I love Google Analytics. I love that you’re able to easily dig deep into data to discover hidden secrets about your website that might not be obvious with the basic reports in GA. In order to do this deeper analysis, you’ve got to use advanced segments. It can be scary at first for the average GA user, but once you start using them you discover how powerful they can be and the greater insights you can get from your data.
Recently, we performed a deep dive (aka some advanced reporting) for a client to try to uncover some of these hidden secrets about their website. We wanted to find out if certain features available to users was helping or hurting the sites performance. We could see that people were using these features, but needed to dig deeper to see how that usage affected goal completions and behavior.
Let me set the scene:
This client sells B2B (offline) and B2C (online). The goal of the website is to provide information about their products and also generate sales. For our deep dive, we looked at many data points, but for this post I want to focus on only two:
- If the blog was helping to drive goal completions and qualified traffic
- How the retailer locator affected behavior on the site and goal completions
So to look at both of these, I had to set up advanced segments for visits including blog views and visits with no blog view.
Here’s a look at how those advanced segments looked:
Visits including Blog View
Visits with no blog view
Notice the only difference is one says “include” and the other “exclude”. Now let’s look at the data.
Look at the parts I highlighted. We see from a high level that visits with NO blog view have much better behavior. Sessions have lower bounce rate, more pages per session and higher session duration. Not only that, these visits’ goal conversion rate was 2.5x better.
So now you’re probably asking yourself, “What does this mean?” Well, it means the blog isn’t helping provide value for this site and increase the likelihood of a goal completion. No, they shouldn’t kill the blog and remove it; instead they need to look at their current blog strategy and how it can be tweaked and improved to help increase behavior and goal completions. For our analysis, we stopped at this point due to time constraints but when the client is ready to look at the blog and come up with a new strategy, we’ll dig deeper into this data and look at their top blog posts over the past year and how each of those has affected behavior. Doing that will allow us to get info on which blog posts provide value and which do not. Then we can come up with a strategy to refresh those older posts and create new posts.
Now let’s look at the retailer locator and see how it affects behavior and conversions.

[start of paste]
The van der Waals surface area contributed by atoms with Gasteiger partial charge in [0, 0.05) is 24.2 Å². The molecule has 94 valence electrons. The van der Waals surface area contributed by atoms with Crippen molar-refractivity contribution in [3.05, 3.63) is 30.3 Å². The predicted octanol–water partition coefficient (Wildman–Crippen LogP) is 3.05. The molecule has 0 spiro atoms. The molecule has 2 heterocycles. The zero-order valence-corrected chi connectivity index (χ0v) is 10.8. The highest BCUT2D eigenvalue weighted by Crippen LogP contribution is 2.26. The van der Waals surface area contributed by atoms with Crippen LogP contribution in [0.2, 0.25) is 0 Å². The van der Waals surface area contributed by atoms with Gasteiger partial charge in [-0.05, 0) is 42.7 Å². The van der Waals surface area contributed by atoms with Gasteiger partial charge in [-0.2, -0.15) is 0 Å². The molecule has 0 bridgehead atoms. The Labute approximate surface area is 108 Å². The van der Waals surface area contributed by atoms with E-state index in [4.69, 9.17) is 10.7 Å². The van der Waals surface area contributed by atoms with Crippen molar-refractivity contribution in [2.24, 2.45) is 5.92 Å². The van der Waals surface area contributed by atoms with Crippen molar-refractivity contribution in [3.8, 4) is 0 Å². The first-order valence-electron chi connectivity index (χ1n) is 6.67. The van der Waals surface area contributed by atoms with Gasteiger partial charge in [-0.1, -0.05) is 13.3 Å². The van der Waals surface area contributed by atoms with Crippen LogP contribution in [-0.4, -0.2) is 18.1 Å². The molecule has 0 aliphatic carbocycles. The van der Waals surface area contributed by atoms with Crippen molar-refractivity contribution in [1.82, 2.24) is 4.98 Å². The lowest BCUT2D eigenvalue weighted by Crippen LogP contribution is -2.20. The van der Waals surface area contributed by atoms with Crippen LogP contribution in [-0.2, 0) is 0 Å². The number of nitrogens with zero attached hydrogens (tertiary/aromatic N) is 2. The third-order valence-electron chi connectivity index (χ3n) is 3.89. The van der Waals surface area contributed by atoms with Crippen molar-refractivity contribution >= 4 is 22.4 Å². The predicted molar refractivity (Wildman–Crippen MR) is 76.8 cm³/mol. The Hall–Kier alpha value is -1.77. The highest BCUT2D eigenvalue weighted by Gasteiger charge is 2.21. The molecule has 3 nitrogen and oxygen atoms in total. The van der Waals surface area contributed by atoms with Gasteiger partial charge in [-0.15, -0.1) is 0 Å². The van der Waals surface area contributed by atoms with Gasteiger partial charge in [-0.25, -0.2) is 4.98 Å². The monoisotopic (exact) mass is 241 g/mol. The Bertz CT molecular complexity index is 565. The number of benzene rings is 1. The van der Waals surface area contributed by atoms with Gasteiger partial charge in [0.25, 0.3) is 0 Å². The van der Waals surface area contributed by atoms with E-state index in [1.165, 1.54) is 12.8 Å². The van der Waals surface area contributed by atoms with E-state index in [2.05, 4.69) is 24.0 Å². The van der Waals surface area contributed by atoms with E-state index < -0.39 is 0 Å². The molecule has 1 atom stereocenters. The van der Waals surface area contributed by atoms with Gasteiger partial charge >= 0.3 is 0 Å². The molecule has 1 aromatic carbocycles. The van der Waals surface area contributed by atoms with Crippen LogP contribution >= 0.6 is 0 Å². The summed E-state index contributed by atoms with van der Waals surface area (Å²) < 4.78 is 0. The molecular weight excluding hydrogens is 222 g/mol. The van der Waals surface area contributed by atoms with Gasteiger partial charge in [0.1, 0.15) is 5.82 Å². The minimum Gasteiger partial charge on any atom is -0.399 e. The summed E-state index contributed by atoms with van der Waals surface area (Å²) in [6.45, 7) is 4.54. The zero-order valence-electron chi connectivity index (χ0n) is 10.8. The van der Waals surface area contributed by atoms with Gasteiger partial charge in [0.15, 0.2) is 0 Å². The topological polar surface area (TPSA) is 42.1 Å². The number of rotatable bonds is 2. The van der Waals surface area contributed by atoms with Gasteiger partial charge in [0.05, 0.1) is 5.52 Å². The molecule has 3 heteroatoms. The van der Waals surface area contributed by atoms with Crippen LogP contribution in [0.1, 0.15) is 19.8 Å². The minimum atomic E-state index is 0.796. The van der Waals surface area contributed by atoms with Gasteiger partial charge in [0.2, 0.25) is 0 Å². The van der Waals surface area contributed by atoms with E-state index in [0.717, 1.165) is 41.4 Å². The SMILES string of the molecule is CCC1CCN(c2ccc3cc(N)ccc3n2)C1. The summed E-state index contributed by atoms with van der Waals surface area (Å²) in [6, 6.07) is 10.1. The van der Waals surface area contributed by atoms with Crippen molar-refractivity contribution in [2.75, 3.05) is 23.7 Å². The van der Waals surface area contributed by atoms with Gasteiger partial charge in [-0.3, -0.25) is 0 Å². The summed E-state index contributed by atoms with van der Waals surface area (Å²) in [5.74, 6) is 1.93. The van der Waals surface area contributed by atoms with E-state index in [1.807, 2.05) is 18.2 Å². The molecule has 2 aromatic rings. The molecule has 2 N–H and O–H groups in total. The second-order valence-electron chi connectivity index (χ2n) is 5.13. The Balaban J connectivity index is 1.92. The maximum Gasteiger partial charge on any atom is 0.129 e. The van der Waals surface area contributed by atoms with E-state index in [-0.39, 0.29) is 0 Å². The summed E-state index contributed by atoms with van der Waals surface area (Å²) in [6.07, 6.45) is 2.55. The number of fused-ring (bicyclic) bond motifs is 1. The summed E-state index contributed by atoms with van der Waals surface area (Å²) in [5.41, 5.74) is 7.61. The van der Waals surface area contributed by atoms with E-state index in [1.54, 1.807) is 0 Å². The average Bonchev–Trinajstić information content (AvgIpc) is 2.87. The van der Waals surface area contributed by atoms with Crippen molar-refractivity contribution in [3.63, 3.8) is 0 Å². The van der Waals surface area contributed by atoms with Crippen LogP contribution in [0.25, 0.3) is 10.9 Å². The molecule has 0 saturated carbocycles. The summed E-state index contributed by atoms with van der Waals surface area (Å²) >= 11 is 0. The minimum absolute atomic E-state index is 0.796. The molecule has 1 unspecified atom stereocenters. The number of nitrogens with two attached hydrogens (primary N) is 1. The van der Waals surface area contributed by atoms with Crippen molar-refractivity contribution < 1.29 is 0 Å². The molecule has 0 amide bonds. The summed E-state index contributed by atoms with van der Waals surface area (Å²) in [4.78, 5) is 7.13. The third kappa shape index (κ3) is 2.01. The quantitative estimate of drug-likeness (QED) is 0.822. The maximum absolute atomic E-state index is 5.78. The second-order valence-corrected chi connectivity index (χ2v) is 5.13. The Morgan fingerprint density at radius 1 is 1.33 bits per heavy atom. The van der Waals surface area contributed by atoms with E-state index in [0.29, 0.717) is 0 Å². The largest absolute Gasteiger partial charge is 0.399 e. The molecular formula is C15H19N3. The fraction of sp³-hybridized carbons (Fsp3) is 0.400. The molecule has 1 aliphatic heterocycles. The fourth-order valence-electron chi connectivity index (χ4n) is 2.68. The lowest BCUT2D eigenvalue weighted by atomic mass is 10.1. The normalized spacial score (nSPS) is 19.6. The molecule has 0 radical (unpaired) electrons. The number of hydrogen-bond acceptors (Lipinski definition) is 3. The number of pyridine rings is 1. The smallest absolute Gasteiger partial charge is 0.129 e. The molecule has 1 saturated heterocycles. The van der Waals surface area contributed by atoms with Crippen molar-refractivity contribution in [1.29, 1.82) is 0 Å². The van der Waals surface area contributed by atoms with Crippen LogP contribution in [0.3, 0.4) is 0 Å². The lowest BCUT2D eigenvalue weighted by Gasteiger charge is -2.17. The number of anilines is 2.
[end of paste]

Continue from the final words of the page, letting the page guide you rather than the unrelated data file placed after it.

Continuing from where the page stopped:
Here is how I set up these advanced segments:
Sessions excluding Retailer Page
Sessions including Retailer Page
Looking at this chart, we can see the retailer locator improves behavior on the site and results in higher session duration, more pages viewed and lower bounce rate. However, it does NOT help ecommerce.
So what does this mean? Well it means, the retailer locator is a good feature to help improve session behavior but shouldn’t be as visible since it doesn’t increase online ecommerce conversions. Currently, the retailer locator was highly visible in the main navigation and the utility navigation. After looking at this data along with other data (not shown in this post) we determined it was best to leave this feature on the site but since selling online was the #1 goal of the website, we wanted to make it less visible and remove it from the navigations and move the link to the footer. This way the link is still accessible from all pages.
Something to note, with the retailer locator, we can only go off the data we have. Unfortunately, for this client it’s not possible for us to get offline information that we could then import into GA to get a clearer understanding of whether the retailer locator helps to increase offline sales or not and should be left highly visible.
As with any website change, it’s very important to annotate the change in Google Analytics so you can easily see if your change has caused any fluctuations in your data. Now it’s your turn! Look at your website and see if there are things on it you would like to dig into deeper to see if it’s helping or hurting engagement. I bet you’ll be surprised and excited with the new data you’ll get!
And by the way, if you don’t feel comfortable digging into GA yourself, let Beacon help! :) We offer GA Training which can be customized to teach you how to set up Advanced segments and reporting or we can do the deep dive for you.